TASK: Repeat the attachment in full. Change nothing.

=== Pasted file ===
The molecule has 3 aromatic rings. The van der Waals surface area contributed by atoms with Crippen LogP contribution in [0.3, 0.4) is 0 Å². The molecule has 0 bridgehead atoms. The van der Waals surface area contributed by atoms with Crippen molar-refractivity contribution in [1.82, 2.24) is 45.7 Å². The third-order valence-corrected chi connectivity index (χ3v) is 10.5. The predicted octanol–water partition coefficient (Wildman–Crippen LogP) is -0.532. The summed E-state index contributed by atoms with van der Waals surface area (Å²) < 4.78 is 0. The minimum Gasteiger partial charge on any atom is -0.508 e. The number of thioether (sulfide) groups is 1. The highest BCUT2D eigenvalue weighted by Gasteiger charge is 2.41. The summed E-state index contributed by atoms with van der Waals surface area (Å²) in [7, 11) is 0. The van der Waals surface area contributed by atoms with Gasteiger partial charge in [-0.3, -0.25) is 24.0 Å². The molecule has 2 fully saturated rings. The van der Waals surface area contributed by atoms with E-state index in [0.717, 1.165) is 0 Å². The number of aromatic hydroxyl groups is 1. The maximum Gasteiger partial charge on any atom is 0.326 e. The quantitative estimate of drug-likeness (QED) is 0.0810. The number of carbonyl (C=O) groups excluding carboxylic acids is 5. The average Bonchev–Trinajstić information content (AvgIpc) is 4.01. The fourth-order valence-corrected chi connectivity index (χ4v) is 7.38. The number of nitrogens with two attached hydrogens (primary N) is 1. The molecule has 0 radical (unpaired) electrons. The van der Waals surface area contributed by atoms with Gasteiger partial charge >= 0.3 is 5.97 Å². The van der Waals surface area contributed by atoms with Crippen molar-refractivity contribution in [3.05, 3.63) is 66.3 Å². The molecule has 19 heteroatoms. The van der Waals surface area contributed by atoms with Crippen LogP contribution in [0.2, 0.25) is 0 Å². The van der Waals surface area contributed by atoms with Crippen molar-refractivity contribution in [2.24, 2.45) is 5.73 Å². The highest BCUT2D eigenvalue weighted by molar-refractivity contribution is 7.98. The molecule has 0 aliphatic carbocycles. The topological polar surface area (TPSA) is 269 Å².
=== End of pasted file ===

The molecule has 3 aromatic rings. The van der Waals surface area contributed by atoms with Crippen LogP contribution in [0.3, 0.4) is 0 Å². The molecule has 0 bridgehead atoms. The van der Waals surface area contributed by atoms with Crippen molar-refractivity contribution in [1.82, 2.24) is 45.7 Å². The third-order valence-corrected chi connectivity index (χ3v) is 10.5. The predicted octanol–water partition coefficient (Wildman–Crippen LogP) is -0.532. The summed E-state index contributed by atoms with van der Waals surface area (Å²) < 4.78 is 0. The minimum Gasteiger partial charge on any atom is -0.508 e. The number of thioether (sulfide) groups is 1. The highest BCUT2D eigenvalue weighted by Gasteiger charge is 2.41. The summed E-state index contributed by atoms with van der Waals surface area (Å²) in [7, 11) is 0. The van der Waals surface area contributed by atoms with Gasteiger partial charge in [-0.3, -0.25) is 24.0 Å². The molecule has 2 fully saturated rings. The van der Waals surface area contributed by atoms with E-state index in [0.717, 1.165) is 0 Å². The number of aromatic hydroxyl groups is 1. The maximum Gasteiger partial charge on any atom is 0.326 e. The quantitative estimate of drug-likeness (QED) is 0.0810. The number of carbonyl (C=O) groups excluding carboxylic acids is 5. The average Bonchev–Trinajstić information content (AvgIpc) is 4.01. The fourth-order valence-corrected chi connectivity index (χ4v) is 7.38. The number of nitrogens with two attached hydrogens (primary N) is 1. The molecule has 0 radical (unpaired) electrons. The van der Waals surface area contributed by atoms with Gasteiger partial charge >= 0.3 is 5.97 Å². The van der Waals surface area contributed by atoms with Crippen molar-refractivity contribution in [3.05, 3.63) is 66.3 Å². The molecule has 19 heteroatoms. The van der Waals surface area contributed by atoms with Crippen LogP contribution in [0.2, 0.25) is 0 Å². The van der Waals surface area contributed by atoms with Crippen molar-refractivity contribution in [2.24, 2.45) is 5.73 Å². The highest BCUT2D eigenvalue weighted by molar-refractivity contribution is 7.98. The molecule has 0 aliphatic carbocycles. The topological polar surface area (TPSA) is 269 Å².